yuki 5 years ago x^3 + xy -y^2 = 10. is there any way to find the vertical asymptote by hand? I can do it graphically, but it looks like a problem that is solvable by hand.

1. anonymous

Do you mean algebraically?

2. Yuki

exactly

3. Yuki

I tried implicit differentiation but I couldn't work it out.

4. anonymous

You solve for y, then check out what happens as you move through x. You check for where the function collapses.

5. anonymous

I assume you're plotting y vs x?

6. Yuki

by letting $-2y^2+xy+(x^3+10) = 0$ and solving for y using the quadratic formula gave me a curve and I was able to figure out the solution, but if there is any way to do it algebraically it would be great. I tried to differentiate the explicit function, too but that took a very long time and I doubt that it is the natural way.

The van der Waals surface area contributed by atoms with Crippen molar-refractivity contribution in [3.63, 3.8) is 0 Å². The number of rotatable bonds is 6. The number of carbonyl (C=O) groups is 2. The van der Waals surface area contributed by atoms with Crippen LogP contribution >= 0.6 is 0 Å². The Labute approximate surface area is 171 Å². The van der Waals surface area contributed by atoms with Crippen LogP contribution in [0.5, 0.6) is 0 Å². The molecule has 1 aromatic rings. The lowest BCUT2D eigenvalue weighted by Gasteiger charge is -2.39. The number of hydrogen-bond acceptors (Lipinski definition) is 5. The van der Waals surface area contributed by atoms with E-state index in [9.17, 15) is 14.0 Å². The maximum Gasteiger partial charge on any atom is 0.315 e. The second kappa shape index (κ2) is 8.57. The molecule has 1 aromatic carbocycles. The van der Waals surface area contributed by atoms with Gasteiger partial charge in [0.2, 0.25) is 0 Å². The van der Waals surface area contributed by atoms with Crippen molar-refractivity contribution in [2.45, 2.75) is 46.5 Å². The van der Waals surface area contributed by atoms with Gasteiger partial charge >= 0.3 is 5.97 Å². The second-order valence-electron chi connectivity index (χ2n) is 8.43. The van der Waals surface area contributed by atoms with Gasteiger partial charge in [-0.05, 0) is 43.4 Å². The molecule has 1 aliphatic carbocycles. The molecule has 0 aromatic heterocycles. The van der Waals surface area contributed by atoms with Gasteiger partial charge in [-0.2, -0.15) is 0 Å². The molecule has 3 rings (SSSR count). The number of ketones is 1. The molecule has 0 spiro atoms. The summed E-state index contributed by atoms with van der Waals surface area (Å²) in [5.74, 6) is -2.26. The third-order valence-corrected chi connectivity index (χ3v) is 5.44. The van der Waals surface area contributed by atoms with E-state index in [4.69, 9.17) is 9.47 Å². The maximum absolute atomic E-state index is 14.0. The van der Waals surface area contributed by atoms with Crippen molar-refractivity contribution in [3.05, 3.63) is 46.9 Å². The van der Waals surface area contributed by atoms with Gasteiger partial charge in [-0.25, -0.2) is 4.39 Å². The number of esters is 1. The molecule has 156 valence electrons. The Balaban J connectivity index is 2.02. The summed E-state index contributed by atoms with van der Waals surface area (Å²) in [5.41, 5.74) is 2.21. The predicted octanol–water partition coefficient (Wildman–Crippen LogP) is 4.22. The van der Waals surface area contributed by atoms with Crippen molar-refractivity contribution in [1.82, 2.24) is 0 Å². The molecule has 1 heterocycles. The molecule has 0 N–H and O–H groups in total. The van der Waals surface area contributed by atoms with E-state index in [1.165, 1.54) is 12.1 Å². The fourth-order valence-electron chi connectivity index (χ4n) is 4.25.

7. Yuki

woops, I meant -10

8. anonymous

Well, you solve for y as per quadratic and then look at the result to see if there are points where parts of the function will be undefined. Let me do the problem.

9. Yuki

I appreciate it

10. anonymous

$y=\frac{x \pm \sqrt{x^2-4(10-x^3)}}{2}$will be a function for y for either the positive or negative square root. The only place this should fall apart is for those x's such that the radicand x^2-4(10-x^3), is less than zero.

11. anonymous

For x < about 2.07, the function shouldn't exist. Apart from that, but there are no vertical asymptotes...

12. Yuki

it seems like the problem looks easy but the answer is not. Thanks for the help though, it feels good to have other people making same conclusions as me.

13. anonymous

14. anonymous

Do you have plotting software?

15. Yuki

I just graphed it on my graphing calculator TI-86 and it did all the job I wanted it to do.

16. anonymous
17. anonymous

It's free ^^

18. Yuki

Thanks.